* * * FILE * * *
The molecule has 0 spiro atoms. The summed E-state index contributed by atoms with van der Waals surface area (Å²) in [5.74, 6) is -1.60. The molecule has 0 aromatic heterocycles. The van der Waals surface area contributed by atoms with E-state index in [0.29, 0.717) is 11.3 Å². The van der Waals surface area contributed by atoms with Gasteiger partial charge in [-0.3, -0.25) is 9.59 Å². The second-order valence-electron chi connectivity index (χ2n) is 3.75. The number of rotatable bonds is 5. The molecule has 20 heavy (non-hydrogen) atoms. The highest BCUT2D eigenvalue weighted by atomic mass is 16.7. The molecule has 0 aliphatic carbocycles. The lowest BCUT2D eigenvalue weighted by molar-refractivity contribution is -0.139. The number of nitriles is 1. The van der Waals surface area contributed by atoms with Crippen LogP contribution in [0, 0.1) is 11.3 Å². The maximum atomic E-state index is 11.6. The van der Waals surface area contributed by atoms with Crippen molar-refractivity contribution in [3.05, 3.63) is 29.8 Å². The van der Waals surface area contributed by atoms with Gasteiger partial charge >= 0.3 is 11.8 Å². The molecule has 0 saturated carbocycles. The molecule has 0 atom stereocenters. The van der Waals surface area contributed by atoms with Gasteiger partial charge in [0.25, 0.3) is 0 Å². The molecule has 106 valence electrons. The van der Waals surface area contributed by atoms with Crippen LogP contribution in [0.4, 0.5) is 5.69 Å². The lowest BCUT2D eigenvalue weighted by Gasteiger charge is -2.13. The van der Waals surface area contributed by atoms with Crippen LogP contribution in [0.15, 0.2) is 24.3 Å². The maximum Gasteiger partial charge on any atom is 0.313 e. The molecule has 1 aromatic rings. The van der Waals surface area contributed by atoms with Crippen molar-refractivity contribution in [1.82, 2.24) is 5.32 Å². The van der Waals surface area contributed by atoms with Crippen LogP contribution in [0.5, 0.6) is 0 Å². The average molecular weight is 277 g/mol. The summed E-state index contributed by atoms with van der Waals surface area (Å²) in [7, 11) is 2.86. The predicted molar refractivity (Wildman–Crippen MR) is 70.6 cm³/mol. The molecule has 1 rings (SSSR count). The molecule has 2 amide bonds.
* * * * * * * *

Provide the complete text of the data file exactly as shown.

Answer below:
The molecule has 0 spiro atoms. The summed E-state index contributed by atoms with van der Waals surface area (Å²) in [5.74, 6) is -1.60. The molecule has 0 aromatic heterocycles. The van der Waals surface area contributed by atoms with E-state index in [0.29, 0.717) is 11.3 Å². The van der Waals surface area contributed by atoms with Gasteiger partial charge in [-0.3, -0.25) is 9.59 Å². The second-order valence-electron chi connectivity index (χ2n) is 3.75. The number of rotatable bonds is 5. The molecule has 20 heavy (non-hydrogen) atoms. The highest BCUT2D eigenvalue weighted by atomic mass is 16.7. The molecule has 0 aliphatic carbocycles. The lowest BCUT2D eigenvalue weighted by molar-refractivity contribution is -0.139. The number of nitriles is 1. The van der Waals surface area contributed by atoms with Crippen LogP contribution in [0, 0.1) is 11.3 Å². The maximum atomic E-state index is 11.6. The van der Waals surface area contributed by atoms with Crippen molar-refractivity contribution in [3.05, 3.63) is 29.8 Å². The van der Waals surface area contributed by atoms with Gasteiger partial charge >= 0.3 is 11.8 Å². The molecule has 0 saturated carbocycles. The molecule has 0 atom stereocenters. The van der Waals surface area contributed by atoms with Gasteiger partial charge in [0.25, 0.3) is 0 Å². The molecule has 106 valence electrons. The van der Waals surface area contributed by atoms with Crippen LogP contribution in [0.4, 0.5) is 5.69 Å². The lowest BCUT2D eigenvalue weighted by Gasteiger charge is -2.13. The van der Waals surface area contributed by atoms with Crippen LogP contribution in [0.15, 0.2) is 24.3 Å². The maximum Gasteiger partial charge on any atom is 0.313 e. The molecule has 1 aromatic rings. The van der Waals surface area contributed by atoms with Crippen molar-refractivity contribution in [1.82, 2.24) is 5.32 Å². The van der Waals surface area contributed by atoms with Crippen LogP contribution in [0.5, 0.6) is 0 Å². The average molecular weight is 277 g/mol. The summed E-state index contributed by atoms with van der Waals surface area (Å²) in [7, 11) is 2.86. The predicted molar refractivity (Wildman–Crippen MR) is 70.6 cm³/mol. The molecule has 1 rings (SSSR count). The molecule has 2 amide bonds.